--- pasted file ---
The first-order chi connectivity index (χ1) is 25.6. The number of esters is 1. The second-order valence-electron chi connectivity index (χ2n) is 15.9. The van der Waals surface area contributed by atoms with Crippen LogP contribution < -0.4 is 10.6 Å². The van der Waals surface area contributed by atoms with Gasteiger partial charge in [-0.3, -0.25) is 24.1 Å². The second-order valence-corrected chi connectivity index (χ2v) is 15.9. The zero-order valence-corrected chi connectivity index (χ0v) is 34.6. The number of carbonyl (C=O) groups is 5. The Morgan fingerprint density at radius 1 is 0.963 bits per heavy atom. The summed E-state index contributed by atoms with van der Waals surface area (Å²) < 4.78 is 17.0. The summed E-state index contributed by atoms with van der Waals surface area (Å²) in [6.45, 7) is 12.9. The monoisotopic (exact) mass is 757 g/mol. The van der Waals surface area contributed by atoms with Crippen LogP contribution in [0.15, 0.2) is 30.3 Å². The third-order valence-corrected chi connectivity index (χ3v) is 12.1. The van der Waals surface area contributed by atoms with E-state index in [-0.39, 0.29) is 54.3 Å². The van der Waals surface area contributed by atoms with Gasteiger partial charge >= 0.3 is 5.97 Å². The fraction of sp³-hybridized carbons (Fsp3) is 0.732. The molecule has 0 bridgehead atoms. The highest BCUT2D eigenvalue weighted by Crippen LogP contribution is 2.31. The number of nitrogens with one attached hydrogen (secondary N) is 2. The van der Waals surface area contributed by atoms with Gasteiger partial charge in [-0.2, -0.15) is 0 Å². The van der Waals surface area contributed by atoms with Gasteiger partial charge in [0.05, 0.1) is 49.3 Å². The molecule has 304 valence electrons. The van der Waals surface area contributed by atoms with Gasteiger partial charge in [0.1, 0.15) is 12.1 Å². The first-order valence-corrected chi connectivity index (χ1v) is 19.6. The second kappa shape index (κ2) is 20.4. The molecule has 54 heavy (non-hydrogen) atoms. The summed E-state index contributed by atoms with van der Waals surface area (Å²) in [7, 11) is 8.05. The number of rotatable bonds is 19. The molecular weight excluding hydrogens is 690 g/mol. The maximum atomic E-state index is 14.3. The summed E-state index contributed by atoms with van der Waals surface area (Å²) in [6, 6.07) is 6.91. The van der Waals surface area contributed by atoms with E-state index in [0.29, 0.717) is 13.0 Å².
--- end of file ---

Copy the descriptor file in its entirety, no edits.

The first-order chi connectivity index (χ1) is 25.6. The number of esters is 1. The second-order valence-electron chi connectivity index (χ2n) is 15.9. The van der Waals surface area contributed by atoms with Crippen LogP contribution < -0.4 is 10.6 Å². The van der Waals surface area contributed by atoms with Gasteiger partial charge in [-0.3, -0.25) is 24.1 Å². The second-order valence-corrected chi connectivity index (χ2v) is 15.9. The zero-order valence-corrected chi connectivity index (χ0v) is 34.6. The number of carbonyl (C=O) groups is 5. The Morgan fingerprint density at radius 1 is 0.963 bits per heavy atom. The summed E-state index contributed by atoms with van der Waals surface area (Å²) < 4.78 is 17.0. The summed E-state index contributed by atoms with van der Waals surface area (Å²) in [6.45, 7) is 12.9. The monoisotopic (exact) mass is 757 g/mol. The van der Waals surface area contributed by atoms with Crippen LogP contribution in [0.15, 0.2) is 30.3 Å². The third-order valence-corrected chi connectivity index (χ3v) is 12.1. The van der Waals surface area contributed by atoms with E-state index in [-0.39, 0.29) is 54.3 Å². The van der Waals surface area contributed by atoms with Gasteiger partial charge >= 0.3 is 5.97 Å². The fraction of sp³-hybridized carbons (Fsp3) is 0.732. The molecule has 0 bridgehead atoms. The highest BCUT2D eigenvalue weighted by Crippen LogP contribution is 2.31. The number of nitrogens with one attached hydrogen (secondary N) is 2. The van der Waals surface area contributed by atoms with Gasteiger partial charge in [-0.2, -0.15) is 0 Å². The van der Waals surface area contributed by atoms with Gasteiger partial charge in [0.05, 0.1) is 49.3 Å². The molecule has 304 valence electrons. The van der Waals surface area contributed by atoms with Gasteiger partial charge in [0.1, 0.15) is 12.1 Å². The first-order valence-corrected chi connectivity index (χ1v) is 19.6. The second kappa shape index (κ2) is 20.4. The molecule has 54 heavy (non-hydrogen) atoms. The summed E-state index contributed by atoms with van der Waals surface area (Å²) in [7, 11) is 8.05. The number of rotatable bonds is 19. The molecular weight excluding hydrogens is 690 g/mol. The maximum atomic E-state index is 14.3. The summed E-state index contributed by atoms with van der Waals surface area (Å²) in [6, 6.07) is 6.91. The van der Waals surface area contributed by atoms with E-state index in [0.29, 0.717) is 13.0 Å².